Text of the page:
You know—the organization that engages in the abject practice of genocide, all the while claiming to champion “women’s rights.” (Except, of course, the rights of women not to have their children murdered and their tiny bodies sold off like so much meat. Or the rights of baby girls who will never even be given a chance at life, much less an opportunity to exercise their feminist rights. Or the rights of the scared young women whom they dupe into believing that they are exercising a personal freedom, all the while knowing that it is only later in life that those same women, upon becoming mothers, will likely be traumatized by the magnitude of what they did out of desperation, fear, manipulation, and ignorance of their options—which are many, happy, and life-saving.)
That Cecile Richards. Right. Let’s honor her. What a feminist and healthcare hero.
The Final Tally
So there you have it:
In a list of 100 supposed “movers and shakers” in healthcare, we have: (1) one U.S. President taking the number 1 honor for the third year running, who ran roughshod over his own Congress and the American public that elected him in enacting and defending the very law that will increase our suffering and hasten our death; (2) 19 other politicians who have done . . . what, exactly, for healthcare in America? Anyone? Anyone?; (3) 65 of the heads of the country’s wealthiest insurance, pharmaceutical, health care administration, technology, and other corporate conglomerates who sold out the American people by publicly supporting Obamacare even as they arranged—and collected—their own bailouts behind closed doors; (4) 13 equally well-heeled heads of quasi-governmental bodies that likewise supported Obamacare publicly while polishing their golden parachutes in private; (5) a Harvard academic who has spent the better part of his career criticizing and oversimplifying what his colleagues—unlike him—still actually do for a living in an increasingly hostile healthcare environment; and (6) the President of Planned Parenthood, which trades in free, on-demand abortions and the selling of fetal body parts.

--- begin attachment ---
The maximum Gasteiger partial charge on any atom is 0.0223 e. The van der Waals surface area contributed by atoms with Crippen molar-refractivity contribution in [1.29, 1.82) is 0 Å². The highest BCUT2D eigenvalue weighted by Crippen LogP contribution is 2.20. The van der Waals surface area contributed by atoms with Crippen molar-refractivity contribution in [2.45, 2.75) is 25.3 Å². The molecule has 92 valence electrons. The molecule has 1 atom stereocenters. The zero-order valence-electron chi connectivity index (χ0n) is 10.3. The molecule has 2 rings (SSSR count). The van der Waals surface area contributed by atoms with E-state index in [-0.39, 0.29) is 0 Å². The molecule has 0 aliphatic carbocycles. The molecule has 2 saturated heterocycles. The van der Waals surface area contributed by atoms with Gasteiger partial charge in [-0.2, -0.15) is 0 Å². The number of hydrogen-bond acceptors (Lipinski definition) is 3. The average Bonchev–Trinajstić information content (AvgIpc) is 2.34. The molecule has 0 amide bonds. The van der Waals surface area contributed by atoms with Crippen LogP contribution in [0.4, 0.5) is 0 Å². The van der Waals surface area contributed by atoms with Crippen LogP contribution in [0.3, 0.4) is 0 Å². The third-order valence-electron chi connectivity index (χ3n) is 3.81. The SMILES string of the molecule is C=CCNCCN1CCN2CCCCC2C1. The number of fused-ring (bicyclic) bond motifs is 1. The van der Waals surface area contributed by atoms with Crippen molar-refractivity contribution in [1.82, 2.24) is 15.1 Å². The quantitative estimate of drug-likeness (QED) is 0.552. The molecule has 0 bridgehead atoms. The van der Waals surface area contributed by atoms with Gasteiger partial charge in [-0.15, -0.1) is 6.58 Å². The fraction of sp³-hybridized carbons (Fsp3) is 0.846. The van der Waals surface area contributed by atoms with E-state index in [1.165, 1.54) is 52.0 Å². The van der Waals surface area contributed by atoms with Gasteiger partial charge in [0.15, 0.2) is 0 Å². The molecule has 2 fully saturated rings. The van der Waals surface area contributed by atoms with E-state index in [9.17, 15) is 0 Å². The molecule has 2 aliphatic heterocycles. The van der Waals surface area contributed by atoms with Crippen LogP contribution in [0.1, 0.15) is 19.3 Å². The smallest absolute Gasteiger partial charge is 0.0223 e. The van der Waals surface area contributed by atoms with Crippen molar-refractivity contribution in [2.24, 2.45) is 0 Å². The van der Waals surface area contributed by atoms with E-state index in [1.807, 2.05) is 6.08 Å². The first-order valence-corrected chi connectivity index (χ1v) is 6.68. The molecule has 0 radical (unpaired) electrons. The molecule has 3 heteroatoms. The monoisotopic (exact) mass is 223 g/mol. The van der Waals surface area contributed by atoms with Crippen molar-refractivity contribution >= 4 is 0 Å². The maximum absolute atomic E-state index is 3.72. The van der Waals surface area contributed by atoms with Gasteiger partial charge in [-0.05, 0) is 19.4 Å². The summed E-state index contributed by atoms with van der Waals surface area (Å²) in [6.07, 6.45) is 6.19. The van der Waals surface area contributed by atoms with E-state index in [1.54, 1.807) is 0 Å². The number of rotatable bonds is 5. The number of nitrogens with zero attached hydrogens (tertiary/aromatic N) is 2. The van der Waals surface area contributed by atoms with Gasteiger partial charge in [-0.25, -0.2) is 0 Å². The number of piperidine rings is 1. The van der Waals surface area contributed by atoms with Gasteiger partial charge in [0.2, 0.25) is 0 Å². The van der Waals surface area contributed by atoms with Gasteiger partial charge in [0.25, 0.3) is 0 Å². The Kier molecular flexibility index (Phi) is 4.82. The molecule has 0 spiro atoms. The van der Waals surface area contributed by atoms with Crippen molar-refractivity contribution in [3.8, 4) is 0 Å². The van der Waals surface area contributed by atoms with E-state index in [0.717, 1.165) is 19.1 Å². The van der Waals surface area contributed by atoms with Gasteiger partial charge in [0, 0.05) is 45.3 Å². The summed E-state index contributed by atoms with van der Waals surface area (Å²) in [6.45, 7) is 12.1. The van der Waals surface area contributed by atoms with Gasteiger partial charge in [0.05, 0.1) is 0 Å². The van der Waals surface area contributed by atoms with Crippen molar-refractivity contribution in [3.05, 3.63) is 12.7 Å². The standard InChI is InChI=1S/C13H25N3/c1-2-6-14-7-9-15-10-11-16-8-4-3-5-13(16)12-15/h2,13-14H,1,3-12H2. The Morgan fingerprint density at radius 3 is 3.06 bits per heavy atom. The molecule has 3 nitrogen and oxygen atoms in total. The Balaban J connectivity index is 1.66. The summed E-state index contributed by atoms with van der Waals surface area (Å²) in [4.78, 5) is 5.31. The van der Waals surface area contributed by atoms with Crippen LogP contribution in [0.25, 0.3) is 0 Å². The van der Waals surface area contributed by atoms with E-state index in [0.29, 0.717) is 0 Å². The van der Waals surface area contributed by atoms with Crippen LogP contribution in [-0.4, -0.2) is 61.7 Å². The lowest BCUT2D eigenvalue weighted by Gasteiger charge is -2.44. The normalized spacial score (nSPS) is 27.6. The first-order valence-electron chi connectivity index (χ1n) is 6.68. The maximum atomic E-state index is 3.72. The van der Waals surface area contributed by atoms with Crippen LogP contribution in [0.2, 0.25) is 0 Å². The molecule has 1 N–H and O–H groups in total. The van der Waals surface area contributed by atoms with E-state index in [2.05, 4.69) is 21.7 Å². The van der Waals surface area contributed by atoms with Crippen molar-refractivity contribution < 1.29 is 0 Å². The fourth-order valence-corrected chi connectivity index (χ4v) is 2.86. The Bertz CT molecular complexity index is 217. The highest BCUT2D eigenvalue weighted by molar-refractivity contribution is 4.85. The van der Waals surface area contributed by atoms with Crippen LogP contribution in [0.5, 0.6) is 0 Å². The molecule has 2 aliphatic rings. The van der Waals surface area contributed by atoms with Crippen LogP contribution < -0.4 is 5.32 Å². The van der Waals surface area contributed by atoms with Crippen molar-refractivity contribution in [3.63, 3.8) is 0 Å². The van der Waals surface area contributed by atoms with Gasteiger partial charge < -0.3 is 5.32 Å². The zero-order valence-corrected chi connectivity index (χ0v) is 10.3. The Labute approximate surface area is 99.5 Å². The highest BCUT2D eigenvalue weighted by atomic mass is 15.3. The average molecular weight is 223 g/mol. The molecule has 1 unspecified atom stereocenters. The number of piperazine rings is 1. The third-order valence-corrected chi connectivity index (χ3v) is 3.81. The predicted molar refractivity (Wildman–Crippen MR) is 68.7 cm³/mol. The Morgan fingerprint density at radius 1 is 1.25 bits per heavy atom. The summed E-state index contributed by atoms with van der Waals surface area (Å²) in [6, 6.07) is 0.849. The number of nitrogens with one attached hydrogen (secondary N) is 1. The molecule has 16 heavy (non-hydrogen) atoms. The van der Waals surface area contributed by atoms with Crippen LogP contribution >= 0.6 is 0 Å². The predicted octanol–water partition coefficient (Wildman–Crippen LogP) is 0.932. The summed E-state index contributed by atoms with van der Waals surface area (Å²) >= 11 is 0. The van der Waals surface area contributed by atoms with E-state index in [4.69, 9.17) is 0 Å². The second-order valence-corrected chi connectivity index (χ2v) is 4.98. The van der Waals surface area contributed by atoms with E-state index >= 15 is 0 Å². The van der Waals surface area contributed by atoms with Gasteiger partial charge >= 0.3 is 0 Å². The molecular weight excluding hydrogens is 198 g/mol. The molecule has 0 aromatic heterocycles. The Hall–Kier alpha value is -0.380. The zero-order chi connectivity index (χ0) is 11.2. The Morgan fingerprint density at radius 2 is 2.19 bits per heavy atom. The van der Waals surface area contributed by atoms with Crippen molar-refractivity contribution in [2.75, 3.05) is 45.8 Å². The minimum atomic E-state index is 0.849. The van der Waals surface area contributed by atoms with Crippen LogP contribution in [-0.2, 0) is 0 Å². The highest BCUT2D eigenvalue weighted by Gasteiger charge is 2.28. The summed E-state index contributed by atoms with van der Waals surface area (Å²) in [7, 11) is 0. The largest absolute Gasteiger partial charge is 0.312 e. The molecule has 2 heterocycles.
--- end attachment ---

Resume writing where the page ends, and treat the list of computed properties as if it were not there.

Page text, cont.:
These are the “most influential people in healthcare?” Seriously?
What in the world do you suppose Hippocrates would have to say about this list?
A Matter of Definition
I guess it depends upon how you define “influential.” If by “influential” you mean the 100 people who did the most to destroy the American healthcare system, then the list is pretty darned accurate. On the other hand, if by “influential” you mean the heroes of healthcare, not so much.
Where did all the doctors go?
There is one very large and diverse group that was left completely off of the list. Not one entry. Not one out of 100.
That is practicing physicians, nurses, and other healthcare providers. You know—the ones who get up most days weary from the day before, put on scrubs and a white coat, and take care of folks in need. The ones who have not traded in their stethoscope for a Rolex and their dingy call room for an oceanfront vacation home. The ones who you hope are working when illness or injury strikes you.
Healthcare’s Real Heroes